and it's hard to consider the Sixers a legit title contender until they
have some legitimate level of success against them.

But anyway,
back to the Atlanta game, which turned out pretty cool. We finally got
both our young centers back, though we had to trade Elton Brand for 'em,
since EB was out with a sore thumb, giving rookie Lavoy Allen his
first-ever NBA start, though he only actually played 12 minutes. Hawes,
Vucevic and Allen between them scored 33 points on stunning 16 of 23
shooting, showing what an impressive roster of skilled big men this team
has assembled. There's still some work to go with these guys—the trio
grabbed just 12 rebounds between them and didn't even attempt a free
throw, which is pretty bad for three frontcourt players in 64 combined
minutes of game action—but man, am I glad to finally have all of them at
our disposal at once.

The bench was the big story last night,
as all four subs (including Vucevic with a team-high 15) scored in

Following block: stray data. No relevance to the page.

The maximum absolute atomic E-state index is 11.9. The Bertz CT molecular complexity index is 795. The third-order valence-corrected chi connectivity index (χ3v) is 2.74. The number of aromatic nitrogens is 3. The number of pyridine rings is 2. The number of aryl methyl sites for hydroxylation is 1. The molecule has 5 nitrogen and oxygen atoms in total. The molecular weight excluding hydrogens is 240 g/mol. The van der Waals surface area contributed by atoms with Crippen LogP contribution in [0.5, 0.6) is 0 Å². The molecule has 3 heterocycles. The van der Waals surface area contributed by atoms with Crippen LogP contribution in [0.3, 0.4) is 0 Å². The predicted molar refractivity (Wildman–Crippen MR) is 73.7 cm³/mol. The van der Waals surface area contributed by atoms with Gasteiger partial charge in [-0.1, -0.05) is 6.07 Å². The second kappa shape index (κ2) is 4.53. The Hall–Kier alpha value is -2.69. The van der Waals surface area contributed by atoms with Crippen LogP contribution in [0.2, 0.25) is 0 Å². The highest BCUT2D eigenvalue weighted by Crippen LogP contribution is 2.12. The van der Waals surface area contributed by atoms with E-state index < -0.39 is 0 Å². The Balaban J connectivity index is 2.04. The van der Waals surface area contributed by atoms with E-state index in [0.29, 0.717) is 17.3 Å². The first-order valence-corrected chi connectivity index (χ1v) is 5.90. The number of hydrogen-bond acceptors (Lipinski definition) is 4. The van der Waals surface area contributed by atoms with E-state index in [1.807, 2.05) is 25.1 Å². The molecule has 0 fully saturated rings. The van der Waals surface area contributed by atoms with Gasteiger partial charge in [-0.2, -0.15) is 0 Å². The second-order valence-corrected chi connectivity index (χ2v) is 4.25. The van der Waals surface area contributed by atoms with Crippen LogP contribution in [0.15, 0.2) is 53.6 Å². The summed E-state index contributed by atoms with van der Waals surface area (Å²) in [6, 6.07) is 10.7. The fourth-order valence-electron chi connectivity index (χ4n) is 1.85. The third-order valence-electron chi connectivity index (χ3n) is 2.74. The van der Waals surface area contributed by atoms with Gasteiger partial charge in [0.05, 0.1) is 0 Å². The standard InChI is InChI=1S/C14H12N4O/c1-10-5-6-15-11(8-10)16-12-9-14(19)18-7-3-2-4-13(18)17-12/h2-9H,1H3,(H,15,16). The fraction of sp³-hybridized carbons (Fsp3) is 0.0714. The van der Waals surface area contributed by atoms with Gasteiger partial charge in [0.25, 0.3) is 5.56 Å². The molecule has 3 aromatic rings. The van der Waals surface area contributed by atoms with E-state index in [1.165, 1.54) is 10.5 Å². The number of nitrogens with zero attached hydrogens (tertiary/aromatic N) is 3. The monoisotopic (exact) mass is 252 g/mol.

double-digits. Evan Turner had a very nice game after some uninspiring
outings against Miami, Chicago and Orlando, scoring 11 points on 5-7
shooting—including a chuckle-worthy three that started out as an
alley-oop pass—with six rebounds and five assists. Perhaps more
importantly, he seemed to learn his lessons on defense from the team's
last game against Atlanta, where Tracy McGrady abused him one-on-one,
getting cheap fouls on The Extraterrestrial and out-maneuvering him for
easy buckets. This time, he played back on T-Mac and turned him
primarily into a distributor, holding him to seven points on 2-6
shooting, and not letting him impose his will on the game. Encouraging
moments from our second-year project.

Elswehere on the Night
Shift, Thaddeus Young continued his run of tremendous offensive play
with 14 points, five boards and even three assists, and Lou Williams